Augmenting L1 Adaptive Control of Piecewise Constant Type to Aerial Vehicles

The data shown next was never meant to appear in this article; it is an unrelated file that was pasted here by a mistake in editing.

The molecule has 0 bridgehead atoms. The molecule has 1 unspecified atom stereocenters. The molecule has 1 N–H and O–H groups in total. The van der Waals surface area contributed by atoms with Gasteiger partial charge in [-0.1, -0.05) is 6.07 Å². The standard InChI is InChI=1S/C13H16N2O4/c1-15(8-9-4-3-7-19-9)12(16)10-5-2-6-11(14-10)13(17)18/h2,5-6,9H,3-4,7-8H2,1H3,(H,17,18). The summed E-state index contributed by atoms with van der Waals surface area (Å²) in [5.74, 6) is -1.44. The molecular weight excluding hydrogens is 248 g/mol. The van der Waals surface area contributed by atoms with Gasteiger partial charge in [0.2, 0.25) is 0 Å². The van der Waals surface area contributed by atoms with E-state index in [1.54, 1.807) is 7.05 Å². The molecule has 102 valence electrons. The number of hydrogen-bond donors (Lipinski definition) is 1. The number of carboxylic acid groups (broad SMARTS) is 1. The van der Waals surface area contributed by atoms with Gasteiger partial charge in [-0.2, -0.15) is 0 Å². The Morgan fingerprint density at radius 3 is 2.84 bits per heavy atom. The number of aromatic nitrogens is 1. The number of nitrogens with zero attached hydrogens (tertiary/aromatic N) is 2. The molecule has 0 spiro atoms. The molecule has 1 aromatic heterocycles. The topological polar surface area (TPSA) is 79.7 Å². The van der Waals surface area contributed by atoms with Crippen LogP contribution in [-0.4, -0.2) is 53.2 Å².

Sammanfattning: In aerial vehicle control design, the industrial baseline is to use robust control methods together with gain-scheduling to cover the full airspeed and altitude flight envelope. An adaptive controller could possibly add value by increasing performance while keeping robustness to deviation from nominal assumptions. In this thesis L1 adaptive control is studied and evaluated as it is applied to a pitch-unstable fighter aircraft. The recently developed L1 adaptive control method originates from aerospace adaptive control problems and achieves fast adaptation while robust stability to bounded plant parameter changes is claimed. Even though large adaptation gains create large and rapidly varying internal signals, the L1 adaptive controller output is limited in amplitude and frequency, since a low-pass filter directly at the output, is used to make the controller act within the control channel bandwidth. An L1 adaptive controller of piecewise constant type has been applied to a fighter aircraft by augmenting a baseline linear state feedback controller. Once some experience is gained, it is relatively straightforward to apply this design procedure because only a few controller parameters need tuning. To design an L1-controller for roll-pitch-yaw-motion of an aerial vehicle, a five-state reference system with desired dynamics was created and five bandwidths of low-pass filters were tuned. The L1-controller activates when the vehicle aided by the state feedback controller deviates from the reference dynamics resulting in better reference following. Load disturbance rejection was improved by the L1-controller augmentation. This comes at the cost of having high frequency control signals fed into the plant. The L1 adaptive controller is in its original design sensitive to actuator limitations and to time delays when compared to the baseline controller. Introducing nonlinear design elements corresponding to actuator dynamics (e.g. rate limits) makes tuning easier if such dynamics interfere with the reference system dynamics. Sensitivity to known time delays can be reduced using prediction in a state observer. With these additions to the design, the L1-controller augmentation can be tuned to achieve improved nominal performance and robust performance when compared to a typical aeronautical linear state feedback controller. This was verified by simulations using a high fidelity model of the aircraft. Use of feedforward can alleviate feedback and adaptive actions. Feedforward signals can be generated from reference models and corresponding models can also be used as reference models in adaptive control. A method for aerial vehicle reference model design was developed, that makes it possible to find reference models that scale to the present flight condition and vehicle configuration. In some situations the closed-loop system obtained by L1 adaptive control is equivalent to linear systems. The architectures of these systems were investigated. An effort was made to understand and describe what fundamental characteristic of L1 adaptive controllers make them suitable for aeronautical applications. With the L1-controller, performance and robustness was increased when compared to the baseline controller. It is possible to add L1-controller characteristics gradually to a linear state feedback design, which is something that this thesis recommends to aerospace industry.
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